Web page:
15 August 1979

 

Communication No. 5/1977; U.N. Doc. CCPR/C/7/D/5/1977

 
     

human rights committee

  Seventh Session  
  30 July-17 August 1979  
     
     

Moriana Hernandez Valentini de Bazzano, Luis Maria Bazzano Ambrosini, Martha Valentini de Massera and Jose Luis Massera

 

v.

Uruguay

     
     
 

VIEWS

 
     
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BEFORE: CHAIRMAN: Mr. Andreas v. Mavrommatis (Cyprus)
VICE-CHAIRMEN: Sir Vincent Evans (United Kingdom), Mr. Luben G. Koulishev (Bulgaria), Mr. Julio Prado Vallejo (Ecuador)
RAPPORTEUR: Mr. Rajsoomer Lallah (Mauritius)
MEMBERS: Mr. Nejib Bouziri (Tunisia), Mr. Abdoulaye Dieye (Senegal), Mr. Manouchehr Ganji (Iran), Mr. Bernhard Graefrath (German Democratic Republic), Mr. Vladimir Hanga (Romania), Mr. Dejan Janca (Yugoslavia), Mr. Haissam Kelani (Syrian Arab Republic), Mr. Anatoly Petrovich Movchan (Soviet Union), Mr. Torkel Opsahl (Norway), Mr. Waleed Sadi (Jordan), Mr. Walter Surma Tarnopolsky (Canada), Mr. Christian Tomuschat (Federal Republic of Germany), Mr. Diego Uribe Vargas (Colombia)


All the members except Mr. Ganji and Mr. Uribe Vargas attended the seventh session of the Committee.

   
PermaLink: http://www.worldcourts.com/hrc/eng/decisions/1979.08.14_LP_v_Canada.htm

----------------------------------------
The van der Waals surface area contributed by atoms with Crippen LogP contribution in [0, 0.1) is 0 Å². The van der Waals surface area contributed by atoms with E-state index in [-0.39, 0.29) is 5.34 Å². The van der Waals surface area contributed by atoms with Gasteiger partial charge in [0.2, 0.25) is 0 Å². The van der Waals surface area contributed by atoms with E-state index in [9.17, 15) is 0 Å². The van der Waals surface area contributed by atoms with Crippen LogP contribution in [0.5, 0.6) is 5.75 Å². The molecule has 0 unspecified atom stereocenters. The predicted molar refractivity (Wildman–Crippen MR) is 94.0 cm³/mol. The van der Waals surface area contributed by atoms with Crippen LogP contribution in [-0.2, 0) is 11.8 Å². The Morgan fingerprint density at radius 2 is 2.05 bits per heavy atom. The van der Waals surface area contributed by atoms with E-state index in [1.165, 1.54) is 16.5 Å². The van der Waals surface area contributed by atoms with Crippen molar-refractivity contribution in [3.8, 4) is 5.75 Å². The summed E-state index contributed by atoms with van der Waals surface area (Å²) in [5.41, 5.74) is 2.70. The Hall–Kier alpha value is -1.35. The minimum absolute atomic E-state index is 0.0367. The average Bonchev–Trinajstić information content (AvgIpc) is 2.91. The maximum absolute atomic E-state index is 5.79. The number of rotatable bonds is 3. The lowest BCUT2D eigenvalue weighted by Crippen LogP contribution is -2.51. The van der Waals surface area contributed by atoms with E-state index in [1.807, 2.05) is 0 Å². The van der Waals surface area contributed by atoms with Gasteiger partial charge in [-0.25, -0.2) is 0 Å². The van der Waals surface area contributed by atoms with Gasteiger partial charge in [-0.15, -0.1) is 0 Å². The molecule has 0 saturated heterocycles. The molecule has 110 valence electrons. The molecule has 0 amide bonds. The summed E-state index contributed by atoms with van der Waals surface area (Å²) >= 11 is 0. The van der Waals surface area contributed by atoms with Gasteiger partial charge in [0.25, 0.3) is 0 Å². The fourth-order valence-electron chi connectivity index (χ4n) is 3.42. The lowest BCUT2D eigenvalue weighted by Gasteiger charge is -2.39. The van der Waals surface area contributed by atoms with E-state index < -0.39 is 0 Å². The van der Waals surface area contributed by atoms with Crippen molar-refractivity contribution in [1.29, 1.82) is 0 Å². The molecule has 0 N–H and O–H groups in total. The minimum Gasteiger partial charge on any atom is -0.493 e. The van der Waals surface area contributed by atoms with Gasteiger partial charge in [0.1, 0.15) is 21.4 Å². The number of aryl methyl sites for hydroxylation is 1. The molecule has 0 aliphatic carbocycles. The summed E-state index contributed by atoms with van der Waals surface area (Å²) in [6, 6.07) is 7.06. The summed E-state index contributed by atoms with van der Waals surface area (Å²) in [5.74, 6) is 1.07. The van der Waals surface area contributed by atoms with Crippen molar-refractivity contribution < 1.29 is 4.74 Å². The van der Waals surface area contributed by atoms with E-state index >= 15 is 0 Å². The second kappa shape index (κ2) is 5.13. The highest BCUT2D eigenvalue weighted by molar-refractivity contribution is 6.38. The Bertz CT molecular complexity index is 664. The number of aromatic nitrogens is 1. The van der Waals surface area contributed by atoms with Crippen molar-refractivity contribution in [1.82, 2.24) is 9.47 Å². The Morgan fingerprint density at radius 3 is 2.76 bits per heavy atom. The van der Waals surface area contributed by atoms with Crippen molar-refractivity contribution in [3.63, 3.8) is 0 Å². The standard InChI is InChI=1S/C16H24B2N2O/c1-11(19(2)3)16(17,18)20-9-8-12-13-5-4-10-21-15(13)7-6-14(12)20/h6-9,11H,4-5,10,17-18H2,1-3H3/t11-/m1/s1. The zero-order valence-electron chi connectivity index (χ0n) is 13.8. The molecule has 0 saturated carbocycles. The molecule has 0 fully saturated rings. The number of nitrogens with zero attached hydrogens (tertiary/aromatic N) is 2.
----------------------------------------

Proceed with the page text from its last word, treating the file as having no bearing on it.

Citation: Valentini de Bazzano v. Uruguay, Comm. 5/1977, U.N. Doc. A/34/40, at 124 (HRC 1979)
Publications: Report of the Human Rights Committee, U.N. GAOR, 34th Sess., Supp. No. 40, U.N. Doc. A/34/40, Annex VII, at 124 (Sep.27, 1979); Office of the U.N. High Comm'r for Human Rights, Human Rights Committee: Selected Decisions under the Optional Protocol, Vol. I, at 40, U.N. Doc. CCPR/C/OP/1, U.N. Sales No. E.84.XIV.2 (1985); 1979 EuGRZ 498 ; 1980 HRLJ 209
 
     
 
 
     
 

The Human Rights Committee, established under article 28 of the International Covenant on Civil and Political Rights,

 

Meeting on 15 August 1979,

 

Having concluded its consideration of communication No. R. 1/5 submitted to the Committee by Moriana Hernandez Valentini de Bazzano under the Optional Protocol to the International Covenant on Civil and Political Rights,

 

Having taken into account all written information made available to it by the author of the communication and by the State party concerned,

 

adopts the following:

 

Views under article 5 (4) of the Optional Protocol

 

1.         The author of this communication (initial letter dated 15 February 1977 and further letters dated 4 August 1977 and 6 June 1979) is a Uruguayan national, residing in Mexico. She submitted the communication on her own behalf, as well as on behalf of her husband, Luis Maria Bazzano Ambrosini, her stepfather, José Luis Massera, and her mother, Martha Valentini de Massera.

 

2.         The author alleges, with regard to herself, that she was detained in Uruguay from 25 April to 3 May 1975 and subjected to psychological torture. She states that she was released on 3 May 1975 without having been brought before a judge.